Splash Fighters is a 3D, action/brawler MMO where players beat each other senseless with fists, bats, guns, bazookas, chainsaws, lightsabers and other weapons. With its cartoony graphics, seven game modes, 25+ classes and extensive appearance customization, Splash Fighters is simple but packs quite a punch!
Graphics: Low Quality
EXP Rate: Low
Filesize: 239 MB
Pros: +Easy to learn, difficult to master. +In-depth optional tutorial. +Great appearance customization. +Plenty of classes and game modes.
Cons: -Poor interface. -Blocky graphics. -Laggy game lobby and login process. -Difficult to find a match at times.
Splash Fighters Overview
Splash Fighters is a simple, “beat-em-up” action game that manages to cram a lot of content into a small package. Gameplay involves arena style fights where up to eight players battle it out either as part of a team or solo. While Splash Fighters manages to include many more classes, weapons, and game options than most MMOs, it falls short in its presentation. The game’s graphics are blocky and the lobby area is poorly designed. Even with these faults, Splash Fighters is one of the few games of its genre and worth checking out for fans of classic brawler titles.
Fighter - Balanced in both speed and power. Special attack: Deadly Dance.
Soldier - Skilled in the use of weapons. Special attack: DD Dorian.
Spy - Fast and agile class with high technical expertise. Special attack: Rolling Shot.
Juggernaut - Strongest character that relies on brute force over weapons. Special attack: Juggerbreath.
Knight - Knights have the highest defense. Special attack: Flame Strike.
Telepather - Weak basic attacks but powerful psionic skills. Special attack: Psycho Garden.
Space Agent - Strong, fast, and feminine! Special attack: ZZ Beam Blade
Sumo Wrestler - Though they have low defense, their attack power is very high. Special attack: Limbo Drop.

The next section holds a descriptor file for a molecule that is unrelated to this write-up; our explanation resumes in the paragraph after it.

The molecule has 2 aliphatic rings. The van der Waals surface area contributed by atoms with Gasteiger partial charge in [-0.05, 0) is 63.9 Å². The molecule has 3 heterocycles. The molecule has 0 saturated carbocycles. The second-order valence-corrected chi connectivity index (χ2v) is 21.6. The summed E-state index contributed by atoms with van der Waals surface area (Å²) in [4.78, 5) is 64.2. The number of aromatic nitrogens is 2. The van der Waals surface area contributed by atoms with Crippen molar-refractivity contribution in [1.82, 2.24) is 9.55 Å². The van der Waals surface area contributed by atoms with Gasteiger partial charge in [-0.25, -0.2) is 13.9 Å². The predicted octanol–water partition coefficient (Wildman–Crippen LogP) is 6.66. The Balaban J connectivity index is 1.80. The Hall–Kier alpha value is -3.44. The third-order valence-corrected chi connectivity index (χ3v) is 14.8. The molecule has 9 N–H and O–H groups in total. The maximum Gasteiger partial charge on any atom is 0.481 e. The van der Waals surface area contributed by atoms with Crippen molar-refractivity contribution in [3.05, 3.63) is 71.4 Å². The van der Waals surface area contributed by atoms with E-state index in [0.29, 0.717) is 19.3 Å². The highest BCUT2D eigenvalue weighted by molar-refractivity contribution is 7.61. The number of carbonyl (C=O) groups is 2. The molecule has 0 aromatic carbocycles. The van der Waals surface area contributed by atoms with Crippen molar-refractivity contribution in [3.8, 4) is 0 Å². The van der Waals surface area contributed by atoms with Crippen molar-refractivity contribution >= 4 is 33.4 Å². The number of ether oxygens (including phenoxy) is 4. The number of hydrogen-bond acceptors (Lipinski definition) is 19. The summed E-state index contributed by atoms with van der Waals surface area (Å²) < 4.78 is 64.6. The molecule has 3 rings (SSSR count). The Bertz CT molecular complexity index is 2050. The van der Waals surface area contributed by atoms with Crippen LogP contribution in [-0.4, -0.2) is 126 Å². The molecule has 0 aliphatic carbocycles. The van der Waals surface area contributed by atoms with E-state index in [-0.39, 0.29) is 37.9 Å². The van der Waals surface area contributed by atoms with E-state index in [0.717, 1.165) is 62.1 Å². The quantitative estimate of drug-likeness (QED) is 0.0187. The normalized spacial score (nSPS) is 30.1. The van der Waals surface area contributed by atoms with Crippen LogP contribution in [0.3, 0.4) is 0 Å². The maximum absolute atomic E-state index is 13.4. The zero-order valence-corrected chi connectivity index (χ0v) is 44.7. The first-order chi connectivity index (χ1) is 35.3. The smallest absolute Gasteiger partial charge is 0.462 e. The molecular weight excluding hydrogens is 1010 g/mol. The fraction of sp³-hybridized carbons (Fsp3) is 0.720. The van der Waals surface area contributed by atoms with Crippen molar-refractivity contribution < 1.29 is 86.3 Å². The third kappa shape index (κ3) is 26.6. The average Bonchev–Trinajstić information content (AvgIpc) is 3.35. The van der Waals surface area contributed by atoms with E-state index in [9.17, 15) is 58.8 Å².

Android - Consumes energy to perform powerful attacks. Special attack: Recharge.
Ninja - Quick and cunning, the Ninja uses stealth to his advantage. Special attack: Blade Palm.
Imp - Small and mischievous class with powerful jumping attacks. Special attack: Sprite Dance
Werebeast - High defense and the Werebeast’s ability to transform himself make him a dreaded foe. Special attack: Sprite Dance / Wake Up.
*There are currently 25+ classes in Splash Fighters!
Amped Dog Fight – Players compete for the most amount of enemies defeated within the time limit. Currently 20 maps available.
Team Dog Fight - Two teams compete for the most amount of enemies defeated within the time limit. Currently 20 maps available.
Amped Death Match - Players fight it out free-for-all style, last man standing winds the round. Currently 23 maps available.
Team Death Match - Two teams battle it out, defeat all opposing players to win. Currently 23 maps available.
Amped Sports Match - Complete a variety of objectives such as return the flag, break the ball, and basketball. Currently 5 maps available.
Team Sports Match - Work with your team to complete objectives (a la Amped Sports Match). Currently 5 maps available.
1 on 1 Death Match - A duel between two players, 1 on 1 results won’t count towards your battle score. Currently 8 maps available.
Splash Fighters Screenshots
Splash Fighters Featured Video
Splash Fighters Review
By Erhan Altay